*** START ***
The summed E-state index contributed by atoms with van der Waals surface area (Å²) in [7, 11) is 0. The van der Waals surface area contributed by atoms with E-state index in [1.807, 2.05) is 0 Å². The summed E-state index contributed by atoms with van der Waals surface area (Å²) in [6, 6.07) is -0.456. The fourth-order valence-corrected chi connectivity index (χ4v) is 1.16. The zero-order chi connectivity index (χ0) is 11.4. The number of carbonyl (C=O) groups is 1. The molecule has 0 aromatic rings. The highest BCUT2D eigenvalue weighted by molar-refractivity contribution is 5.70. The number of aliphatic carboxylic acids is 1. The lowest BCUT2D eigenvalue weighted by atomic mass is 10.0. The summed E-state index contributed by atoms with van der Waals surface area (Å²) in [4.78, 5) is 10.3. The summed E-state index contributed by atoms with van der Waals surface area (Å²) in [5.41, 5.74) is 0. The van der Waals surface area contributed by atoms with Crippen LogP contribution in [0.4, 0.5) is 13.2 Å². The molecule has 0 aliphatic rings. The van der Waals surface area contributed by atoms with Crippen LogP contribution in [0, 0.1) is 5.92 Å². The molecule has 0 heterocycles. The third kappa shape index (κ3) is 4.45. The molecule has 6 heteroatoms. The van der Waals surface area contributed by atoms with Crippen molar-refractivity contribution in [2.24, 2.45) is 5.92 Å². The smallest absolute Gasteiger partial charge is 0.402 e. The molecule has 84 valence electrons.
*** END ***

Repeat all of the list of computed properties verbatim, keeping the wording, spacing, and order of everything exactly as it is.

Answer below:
The summed E-state index contributed by atoms with van der Waals surface area (Å²) in [7, 11) is 0. The van der Waals surface area contributed by atoms with E-state index in [1.807, 2.05) is 0 Å². The summed E-state index contributed by atoms with van der Waals surface area (Å²) in [6, 6.07) is -0.456. The fourth-order valence-corrected chi connectivity index (χ4v) is 1.16. The zero-order chi connectivity index (χ0) is 11.4. The number of carbonyl (C=O) groups is 1. The molecule has 0 aromatic rings. The highest BCUT2D eigenvalue weighted by molar-refractivity contribution is 5.70. The number of aliphatic carboxylic acids is 1. The lowest BCUT2D eigenvalue weighted by atomic mass is 10.0. The summed E-state index contributed by atoms with van der Waals surface area (Å²) in [4.78, 5) is 10.3. The summed E-state index contributed by atoms with van der Waals surface area (Å²) in [5.41, 5.74) is 0. The van der Waals surface area contributed by atoms with Crippen LogP contribution in [0.4, 0.5) is 13.2 Å². The molecule has 0 aliphatic rings. The van der Waals surface area contributed by atoms with Crippen LogP contribution in [0, 0.1) is 5.92 Å². The molecule has 0 heterocycles. The third kappa shape index (κ3) is 4.45. The molecule has 6 heteroatoms. The van der Waals surface area contributed by atoms with Crippen molar-refractivity contribution in [2.24, 2.45) is 5.92 Å². The smallest absolute Gasteiger partial charge is 0.402 e. The molecule has 84 valence electrons.